I confess, I've been taking more pictures lately than I have been CP work... I'll be updating my photo blog today too! (That's my intention anyway). This was the view outside my front door yesterday afternoon.
So, finally here is the commission I started the end of October, and finished right before Christmas. To say this was a challenge would be putting it mildly.
My goal for this commission was to tell a story. A family story, that combined the past and memories into a "present day" time period. Are you confused yet? Also, this piece was to have not one portrait incorporated into it, but 5. 5, FIVE human, full bodied figures. Along with the old barn on the family ranch. Cowboys. Ranchers. Family. Oh, and maybe the dog. Emotion and Memories, so important to this story.
Size specifics: 14"x24" Colored Pencil. I used all Prismacolor for this piece.
The main actors in this story: A father (who passed away several years ago) and 4 Sons.
Secondary actor: the family barn
The scene extras: Possibly the dog, the equines and the bovines.
The scene: When the boys were growing up, they would help their father go to the family ranch and round up and brand the family cattle every spring and fall.
The Setting: The old family ranch. The old Barn to be exact. Which is where the holding pens and stock tank are located. From my understanding, that tradition is still carried on today, the Sons and their Sons now, at the same family ranch.
Because I was using so many different resource photos, I needed to base my perspective and layout on one specific item, in order to make this work. I felt the barn would be perfect for that. So I used the perspective, horizon line and direction of light, shadows based on the original barn image.
Next, I went to work laying out the actors. I decided to use the "paper doll method" to save me time sketching over and over again. I printed and cut out the figures and stock, changing sizes and re-arranging before I settled on my final layout.
Most important, while I'm using these photos to establish size and perspective, the only part of the actual resource images I'm able to use is one figure and the faces, plus the barn. All the rest I've had to make up myself, there are no images to rely on, just my original sketches.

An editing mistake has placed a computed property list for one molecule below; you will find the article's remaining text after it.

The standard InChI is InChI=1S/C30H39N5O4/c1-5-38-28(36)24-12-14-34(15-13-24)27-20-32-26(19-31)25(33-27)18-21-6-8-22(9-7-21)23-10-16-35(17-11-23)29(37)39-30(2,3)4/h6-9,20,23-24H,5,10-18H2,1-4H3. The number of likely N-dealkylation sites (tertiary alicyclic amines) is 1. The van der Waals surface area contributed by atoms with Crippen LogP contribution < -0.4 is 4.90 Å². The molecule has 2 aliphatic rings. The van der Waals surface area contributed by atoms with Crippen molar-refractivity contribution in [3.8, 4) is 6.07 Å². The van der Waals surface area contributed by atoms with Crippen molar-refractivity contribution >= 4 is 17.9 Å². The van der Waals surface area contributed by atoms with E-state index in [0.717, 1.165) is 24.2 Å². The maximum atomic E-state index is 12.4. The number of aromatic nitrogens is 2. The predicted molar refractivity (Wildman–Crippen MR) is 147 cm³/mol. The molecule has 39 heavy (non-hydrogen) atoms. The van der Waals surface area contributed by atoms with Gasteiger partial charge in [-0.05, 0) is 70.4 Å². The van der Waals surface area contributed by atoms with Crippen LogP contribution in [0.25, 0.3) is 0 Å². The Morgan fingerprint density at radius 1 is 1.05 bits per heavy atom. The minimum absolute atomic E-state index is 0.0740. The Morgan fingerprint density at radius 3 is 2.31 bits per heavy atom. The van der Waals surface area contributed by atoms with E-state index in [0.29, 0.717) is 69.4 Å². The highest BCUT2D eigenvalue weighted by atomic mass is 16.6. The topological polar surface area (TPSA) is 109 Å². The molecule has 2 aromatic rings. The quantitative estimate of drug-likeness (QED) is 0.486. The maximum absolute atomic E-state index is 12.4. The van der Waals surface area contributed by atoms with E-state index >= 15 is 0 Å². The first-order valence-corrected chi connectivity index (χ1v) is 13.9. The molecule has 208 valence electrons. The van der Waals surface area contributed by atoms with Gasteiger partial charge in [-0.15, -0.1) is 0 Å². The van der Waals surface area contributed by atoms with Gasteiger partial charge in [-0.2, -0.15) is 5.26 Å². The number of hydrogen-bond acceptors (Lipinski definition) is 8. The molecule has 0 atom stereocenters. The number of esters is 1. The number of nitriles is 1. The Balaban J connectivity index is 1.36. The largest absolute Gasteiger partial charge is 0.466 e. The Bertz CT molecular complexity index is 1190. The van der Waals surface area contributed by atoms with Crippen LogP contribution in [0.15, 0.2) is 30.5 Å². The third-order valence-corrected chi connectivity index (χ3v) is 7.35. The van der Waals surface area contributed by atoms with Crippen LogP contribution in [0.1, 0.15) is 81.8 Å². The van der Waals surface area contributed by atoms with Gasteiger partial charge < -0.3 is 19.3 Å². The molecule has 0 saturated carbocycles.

I was told my drawing table looked like a CSI board.... I worked here until I ran out of room.
Finally... a rough final layout:
11/24/09 .. off and running!
Close up of the barn, which is itself a portrait.This is the first time I've used this technique on
landscape, I think it worked pretty well.
I also used a new method on the clouds. Still just prismacolor. Loved the way they turned out. I shall
be doing that again!
Mostly though, I enjoyed doing the fire pit and the cast iron skillet and dutch oven. Still no reference except for what I've cooked with myself, but way fun to create!
How big are those faces your working on? This is the largest one.
12/17/09.. Want to know how to give your client a heart attack? Tell her that you've erased a face at this late date! lol.. Not just any face, but the face of the person whom this gift is intended. Ut oh!
Then of course.. you have to put it back on...
One of the many reasons why I love my Uart....
12/23/09. Calling this one finished,
even though I would have liked to of had a couple more weeks to tweak it.
Framed and delivered just in the "St. Nick" of time? lol..
I guess it's time to update all those images I've taken now.. so off to my photo blog I go. I hope you all enjoy this commission journey, it was indeed a challenge. Challenges are good though, they help us grow.
Thanks for visting and keep scribbling!!!